By Michael Haederle

Health Policy Critique

UNM MD/PhD Student Mandy Collar Writes Commentary That Blends Activism with Research

Amanda “Mandy” Collar, PhD, remembers being shocked and angered by the 2022 U.S. Supreme Court’s Dobbs decision striking down a woman’s right to an abortion. But in typical fashion she decided to channel her outrage in an opinion piece that was published in the Annals of Internal Medicine. 

Collar, an enrolled member of the Cherokee Nation, described how Native American women have faced obstacles to accessing abortion care, in large part because the Indian Health Service restricts the circumstances in which it can be provided.

“Indigenous people have long lacked control over their reproductive freedoms and their decision to be become a parent, or not,” she wrote. “When will Native American women, and all women, have true bodily autonomy? 

Weighing in on matters of public concern is second nature for Collar, who is in her seventh year in The University of New Mexico School of Medicine’s MD/PhD program. She has published guest columns in the Albuquerque Journal and on the American College of Physicians website on topics ranging from access to feminine hygiene products to gun violence.

I have a super-strong interest in health policy and global public health. I see my research as a way to impact communities or populations.

β€” Amanda Collar, PhD

She has also authored or co-authored 18 papers in peer-reviewed journals resulting from her doctoral research. She is listed as co-inventor on a provisional application for a patent for a Chlamydia trachomatis vaccine, and in 2022 she was one of four winners of the Herbert W. Nickens Medical Student Scholarship from the Association of American Medical Colleges.

“I have a super-strong interest in health policy and global public health,” Collar says. “I see my research as a way to impact communities or populations.”

“Mandy has had some fantastic leadership – I’ve really been impressed,” says Justin Baca, MD, PhD, an associate professor in the UNM Department of Emergency Medicine and co-director of the MD/PhD program. “She is somebody who is really poised to make a difference by bringing her lab research and scientific background closer to patients.”

The program weds the different skills of physicians and laboratory researchers, Baca says. “Every single MD/PhD student is doing something unique. They are committed to solving challenges that would be difficult to do from just an MD background or just a PhD background.”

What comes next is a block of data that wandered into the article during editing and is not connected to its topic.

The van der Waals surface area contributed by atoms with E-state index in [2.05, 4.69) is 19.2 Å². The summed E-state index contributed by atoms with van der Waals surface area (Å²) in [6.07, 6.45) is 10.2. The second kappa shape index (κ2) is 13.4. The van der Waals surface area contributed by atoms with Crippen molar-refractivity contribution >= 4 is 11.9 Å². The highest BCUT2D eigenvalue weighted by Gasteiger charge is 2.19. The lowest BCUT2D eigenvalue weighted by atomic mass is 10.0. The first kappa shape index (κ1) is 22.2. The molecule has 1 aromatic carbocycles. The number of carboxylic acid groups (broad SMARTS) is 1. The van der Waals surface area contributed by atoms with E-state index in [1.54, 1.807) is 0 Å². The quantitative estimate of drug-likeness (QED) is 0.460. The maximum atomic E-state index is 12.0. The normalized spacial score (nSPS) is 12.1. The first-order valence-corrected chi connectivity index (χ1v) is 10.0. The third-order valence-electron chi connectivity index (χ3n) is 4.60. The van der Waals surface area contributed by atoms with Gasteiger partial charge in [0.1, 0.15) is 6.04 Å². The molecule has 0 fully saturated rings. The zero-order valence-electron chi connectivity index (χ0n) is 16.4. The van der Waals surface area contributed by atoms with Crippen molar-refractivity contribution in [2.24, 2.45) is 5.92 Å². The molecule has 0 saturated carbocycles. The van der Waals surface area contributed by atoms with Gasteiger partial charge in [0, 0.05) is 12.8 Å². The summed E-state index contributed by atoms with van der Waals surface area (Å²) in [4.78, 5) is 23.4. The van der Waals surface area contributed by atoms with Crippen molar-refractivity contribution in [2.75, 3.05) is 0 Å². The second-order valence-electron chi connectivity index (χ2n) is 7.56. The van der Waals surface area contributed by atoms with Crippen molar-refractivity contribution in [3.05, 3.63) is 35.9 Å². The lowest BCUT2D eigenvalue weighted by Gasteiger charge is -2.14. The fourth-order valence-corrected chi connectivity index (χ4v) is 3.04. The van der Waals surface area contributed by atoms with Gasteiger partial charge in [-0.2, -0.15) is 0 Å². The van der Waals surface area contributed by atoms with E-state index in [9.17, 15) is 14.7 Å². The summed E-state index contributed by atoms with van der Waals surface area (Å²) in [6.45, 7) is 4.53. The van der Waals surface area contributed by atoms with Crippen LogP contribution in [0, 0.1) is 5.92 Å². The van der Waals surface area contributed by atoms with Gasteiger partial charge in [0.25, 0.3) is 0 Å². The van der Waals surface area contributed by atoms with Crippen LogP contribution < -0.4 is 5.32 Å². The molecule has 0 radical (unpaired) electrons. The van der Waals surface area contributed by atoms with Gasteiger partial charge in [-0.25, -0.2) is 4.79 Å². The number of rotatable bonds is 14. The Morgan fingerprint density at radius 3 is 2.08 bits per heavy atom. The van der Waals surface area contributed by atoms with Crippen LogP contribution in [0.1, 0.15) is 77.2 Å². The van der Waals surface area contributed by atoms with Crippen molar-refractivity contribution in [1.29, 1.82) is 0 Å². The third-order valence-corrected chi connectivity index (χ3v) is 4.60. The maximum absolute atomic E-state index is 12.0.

Collar grew up in Alamogordo, N.M., and was the first member of her family to attend college, graduating from New Mexico State University with a BS in biology and a minor in government.

“I just always really liked school,” she says. “I actually didn’t like science at first, but in college I was in an introduction to biology class. The teacher made it interesting and fun. It’s amazing what one good teacher can do to change your life.”

She went on to a two-year post-baccalaureate research program at the National Institutes of Health, working under senior investigator Michail Lionakis, MD, Sc.D. “We were primarily looking at how a genetic receptor on monocytes predisposes humans to systemic candidiasis infections,” she says.

Collar shadowed Lionakis as he saw patients with rare infectious disease. “I remember one project I was on I would go see the patient with Dr. Lionakis in the afternoon, and then I would go to the lab and run tests on that blood,” she says. “I was like, ‘This is the coolest job ever.’ It just felt really meaningful. You felt like you were really helping them.”

Collar returned to New Mexico for UNM’s one-year Premedical Enrichment Program, studying the Ebola virus in the laboratory of Steven Bradfute, PhD, assistant professor in the Center for Global Health. Collar at first had thoughts of going into nursing, “but then I decided with my personality I needed to be in charge,” she says, laughing.

Medical school came next, with Collar at first enrolling in the four-year MD program. “With my background in research my initial thought was I didn’t need to do the PhD,” she said. “But during the first year of medical school I missed the wet lab. I realized I needed more formal training in research design, coming up with hypotheses, how to test them – how to become a PI, basically.”

She moved over to the MD/PhD program, whose participants spend two years in the MD track, then break out for several years of research to earn a PhD in Biomedical Sciences before returning for the final two years of medical school. Collar did her dissertation research with Kathryn Frietze, PhD, assistant professor in the Department of Molecular Genetics & Microbiology.

“My main project was identifying the natural antibody response to urogenital chlamydia infection,” she says. “We used that to engineer virus-like particle vaccines for chlamydia. I’m hopeful someone will be interested in it and advance it into clinical trials.”

Collar, who has been doing her third-year clinical rotations, expects to complete her MD training the spring of 2024 and is already looking ahead to residency – and after that a fellowship in infectious diseases. 

As she looks to a future career as a physician scientist, “It’s really important to me that I work somewhere that shares my values of equity and justice,” she says. “I want to serve a diverse community and help the people who need it most. I don’t know what that’s going to look like.”

Categories: Diversity, Education, Health, Top Stories, Women's Health